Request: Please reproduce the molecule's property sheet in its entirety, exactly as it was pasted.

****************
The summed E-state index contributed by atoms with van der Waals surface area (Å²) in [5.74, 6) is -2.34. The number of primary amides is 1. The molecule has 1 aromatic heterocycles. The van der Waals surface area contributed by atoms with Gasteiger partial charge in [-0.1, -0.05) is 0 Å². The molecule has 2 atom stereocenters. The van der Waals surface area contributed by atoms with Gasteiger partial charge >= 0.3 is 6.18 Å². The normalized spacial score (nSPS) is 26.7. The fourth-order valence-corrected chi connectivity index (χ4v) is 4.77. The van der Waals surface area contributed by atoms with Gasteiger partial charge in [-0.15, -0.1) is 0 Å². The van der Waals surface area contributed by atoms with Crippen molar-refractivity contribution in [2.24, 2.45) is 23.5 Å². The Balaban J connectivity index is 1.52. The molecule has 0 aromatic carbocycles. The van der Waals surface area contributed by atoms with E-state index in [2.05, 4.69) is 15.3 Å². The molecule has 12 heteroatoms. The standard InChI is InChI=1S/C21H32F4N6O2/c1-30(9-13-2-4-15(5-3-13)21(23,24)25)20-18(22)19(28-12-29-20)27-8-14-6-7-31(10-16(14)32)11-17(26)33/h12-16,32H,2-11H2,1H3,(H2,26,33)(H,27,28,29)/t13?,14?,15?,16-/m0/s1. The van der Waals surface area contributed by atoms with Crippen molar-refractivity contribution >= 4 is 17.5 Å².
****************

The summed E-state index contributed by atoms with van der Waals surface area (Å²) in [5.74, 6) is -2.34. The number of primary amides is 1. The molecule has 1 aromatic heterocycles. The van der Waals surface area contributed by atoms with Gasteiger partial charge in [-0.1, -0.05) is 0 Å². The molecule has 2 atom stereocenters. The van der Waals surface area contributed by atoms with Gasteiger partial charge >= 0.3 is 6.18 Å². The normalized spacial score (nSPS) is 26.7. The fourth-order valence-corrected chi connectivity index (χ4v) is 4.77. The van der Waals surface area contributed by atoms with Gasteiger partial charge in [-0.15, -0.1) is 0 Å². The van der Waals surface area contributed by atoms with Crippen molar-refractivity contribution in [2.24, 2.45) is 23.5 Å². The Balaban J connectivity index is 1.52. The molecule has 0 aromatic carbocycles. The van der Waals surface area contributed by atoms with E-state index in [2.05, 4.69) is 15.3 Å². The molecule has 12 heteroatoms. The standard InChI is InChI=1S/C21H32F4N6O2/c1-30(9-13-2-4-15(5-3-13)21(23,24)25)20-18(22)19(28-12-29-20)27-8-14-6-7-31(10-16(14)32)11-17(26)33/h12-16,32H,2-11H2,1H3,(H2,26,33)(H,27,28,29)/t13?,14?,15?,16-/m0/s1. The van der Waals surface area contributed by atoms with Crippen molar-refractivity contribution >= 4 is 17.5 Å².